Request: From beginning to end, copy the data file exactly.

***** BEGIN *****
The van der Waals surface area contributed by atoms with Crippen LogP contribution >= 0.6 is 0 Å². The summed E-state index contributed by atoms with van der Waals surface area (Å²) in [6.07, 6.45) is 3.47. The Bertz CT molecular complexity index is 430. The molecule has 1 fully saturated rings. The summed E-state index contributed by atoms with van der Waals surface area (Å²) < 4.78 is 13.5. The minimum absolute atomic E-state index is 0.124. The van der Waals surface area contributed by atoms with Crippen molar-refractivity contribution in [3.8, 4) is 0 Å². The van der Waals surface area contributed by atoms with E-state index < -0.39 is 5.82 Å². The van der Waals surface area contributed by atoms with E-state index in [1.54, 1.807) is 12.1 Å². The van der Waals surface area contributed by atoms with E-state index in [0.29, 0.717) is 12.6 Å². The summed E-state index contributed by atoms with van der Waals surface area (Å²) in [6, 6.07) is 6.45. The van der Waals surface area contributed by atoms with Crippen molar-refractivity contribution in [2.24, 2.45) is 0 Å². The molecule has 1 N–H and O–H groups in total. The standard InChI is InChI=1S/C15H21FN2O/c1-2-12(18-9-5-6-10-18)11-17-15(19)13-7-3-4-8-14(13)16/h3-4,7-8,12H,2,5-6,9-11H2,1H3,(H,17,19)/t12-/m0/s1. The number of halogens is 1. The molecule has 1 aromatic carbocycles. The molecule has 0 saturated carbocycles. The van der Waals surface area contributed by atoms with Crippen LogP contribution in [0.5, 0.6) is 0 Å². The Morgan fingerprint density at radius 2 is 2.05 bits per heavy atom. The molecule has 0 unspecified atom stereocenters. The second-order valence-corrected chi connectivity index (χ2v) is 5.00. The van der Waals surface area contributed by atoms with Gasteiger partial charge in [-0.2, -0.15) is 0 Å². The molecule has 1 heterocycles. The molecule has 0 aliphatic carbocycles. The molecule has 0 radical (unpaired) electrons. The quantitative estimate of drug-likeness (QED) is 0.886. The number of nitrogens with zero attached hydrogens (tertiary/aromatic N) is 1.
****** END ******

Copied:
The van der Waals surface area contributed by atoms with Crippen LogP contribution >= 0.6 is 0 Å². The summed E-state index contributed by atoms with van der Waals surface area (Å²) in [6.07, 6.45) is 3.47. The Bertz CT molecular complexity index is 430. The molecule has 1 fully saturated rings. The summed E-state index contributed by atoms with van der Waals surface area (Å²) < 4.78 is 13.5. The minimum absolute atomic E-state index is 0.124. The van der Waals surface area contributed by atoms with Crippen molar-refractivity contribution in [3.8, 4) is 0 Å². The van der Waals surface area contributed by atoms with E-state index < -0.39 is 5.82 Å². The van der Waals surface area contributed by atoms with E-state index in [1.54, 1.807) is 12.1 Å². The van der Waals surface area contributed by atoms with E-state index in [0.29, 0.717) is 12.6 Å². The summed E-state index contributed by atoms with van der Waals surface area (Å²) in [6, 6.07) is 6.45. The van der Waals surface area contributed by atoms with Crippen molar-refractivity contribution in [2.24, 2.45) is 0 Å². The molecule has 1 N–H and O–H groups in total. The standard InChI is InChI=1S/C15H21FN2O/c1-2-12(18-9-5-6-10-18)11-17-15(19)13-7-3-4-8-14(13)16/h3-4,7-8,12H,2,5-6,9-11H2,1H3,(H,17,19)/t12-/m0/s1. The number of halogens is 1. The molecule has 1 aromatic carbocycles. The molecule has 0 saturated carbocycles. The van der Waals surface area contributed by atoms with Crippen LogP contribution in [0.5, 0.6) is 0 Å². The Morgan fingerprint density at radius 2 is 2.05 bits per heavy atom. The molecule has 0 unspecified atom stereocenters. The second-order valence-corrected chi connectivity index (χ2v) is 5.00. The van der Waals surface area contributed by atoms with Gasteiger partial charge in [-0.2, -0.15) is 0 Å². The molecule has 1 heterocycles. The molecule has 0 aliphatic carbocycles. The molecule has 0 radical (unpaired) electrons. The quantitative estimate of drug-likeness (QED) is 0.886. The number of nitrogens with zero attached hydrogens (tertiary/aromatic N) is 1.